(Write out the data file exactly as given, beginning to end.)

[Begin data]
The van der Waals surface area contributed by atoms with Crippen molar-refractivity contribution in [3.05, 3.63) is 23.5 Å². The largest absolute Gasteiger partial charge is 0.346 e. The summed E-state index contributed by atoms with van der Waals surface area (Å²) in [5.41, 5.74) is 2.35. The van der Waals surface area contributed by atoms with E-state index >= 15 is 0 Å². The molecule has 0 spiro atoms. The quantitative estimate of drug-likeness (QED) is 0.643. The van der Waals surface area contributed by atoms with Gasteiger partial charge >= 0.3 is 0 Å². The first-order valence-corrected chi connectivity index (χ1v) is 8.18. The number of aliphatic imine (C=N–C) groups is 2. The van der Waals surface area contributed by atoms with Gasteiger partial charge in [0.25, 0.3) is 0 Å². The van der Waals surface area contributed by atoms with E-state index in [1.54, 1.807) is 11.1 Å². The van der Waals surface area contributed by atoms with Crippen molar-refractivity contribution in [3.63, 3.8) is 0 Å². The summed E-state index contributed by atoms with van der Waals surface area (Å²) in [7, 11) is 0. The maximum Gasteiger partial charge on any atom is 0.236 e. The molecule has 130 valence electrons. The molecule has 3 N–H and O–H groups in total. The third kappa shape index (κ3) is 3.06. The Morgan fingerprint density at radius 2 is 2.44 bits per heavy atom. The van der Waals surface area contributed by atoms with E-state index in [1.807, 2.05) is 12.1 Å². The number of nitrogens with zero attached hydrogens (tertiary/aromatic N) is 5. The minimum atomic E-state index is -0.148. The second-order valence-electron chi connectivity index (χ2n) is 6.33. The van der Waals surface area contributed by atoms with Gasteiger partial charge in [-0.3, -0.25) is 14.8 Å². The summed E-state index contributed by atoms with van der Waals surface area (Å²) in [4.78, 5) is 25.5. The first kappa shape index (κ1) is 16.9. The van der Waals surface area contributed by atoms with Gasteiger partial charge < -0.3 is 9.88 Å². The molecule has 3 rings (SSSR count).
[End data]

The van der Waals surface area contributed by atoms with Crippen molar-refractivity contribution in [3.05, 3.63) is 23.5 Å². The largest absolute Gasteiger partial charge is 0.346 e. The summed E-state index contributed by atoms with van der Waals surface area (Å²) in [5.41, 5.74) is 2.35. The van der Waals surface area contributed by atoms with E-state index >= 15 is 0 Å². The molecule has 0 spiro atoms. The quantitative estimate of drug-likeness (QED) is 0.643. The van der Waals surface area contributed by atoms with Gasteiger partial charge >= 0.3 is 0 Å². The first-order valence-corrected chi connectivity index (χ1v) is 8.18. The number of aliphatic imine (C=N–C) groups is 2. The van der Waals surface area contributed by atoms with Gasteiger partial charge in [0.25, 0.3) is 0 Å². The van der Waals surface area contributed by atoms with E-state index in [1.54, 1.807) is 11.1 Å². The van der Waals surface area contributed by atoms with Crippen molar-refractivity contribution in [3.63, 3.8) is 0 Å². The summed E-state index contributed by atoms with van der Waals surface area (Å²) in [7, 11) is 0. The maximum Gasteiger partial charge on any atom is 0.236 e. The molecule has 130 valence electrons. The molecule has 3 N–H and O–H groups in total. The third kappa shape index (κ3) is 3.06. The Morgan fingerprint density at radius 2 is 2.44 bits per heavy atom. The van der Waals surface area contributed by atoms with E-state index in [1.807, 2.05) is 12.1 Å². The number of nitrogens with zero attached hydrogens (tertiary/aromatic N) is 5. The minimum atomic E-state index is -0.148. The second-order valence-electron chi connectivity index (χ2n) is 6.33. The van der Waals surface area contributed by atoms with Gasteiger partial charge in [-0.3, -0.25) is 14.8 Å². The summed E-state index contributed by atoms with van der Waals surface area (Å²) in [4.78, 5) is 25.5. The first kappa shape index (κ1) is 16.9. The van der Waals surface area contributed by atoms with Gasteiger partial charge < -0.3 is 9.88 Å². The molecule has 3 rings (SSSR count).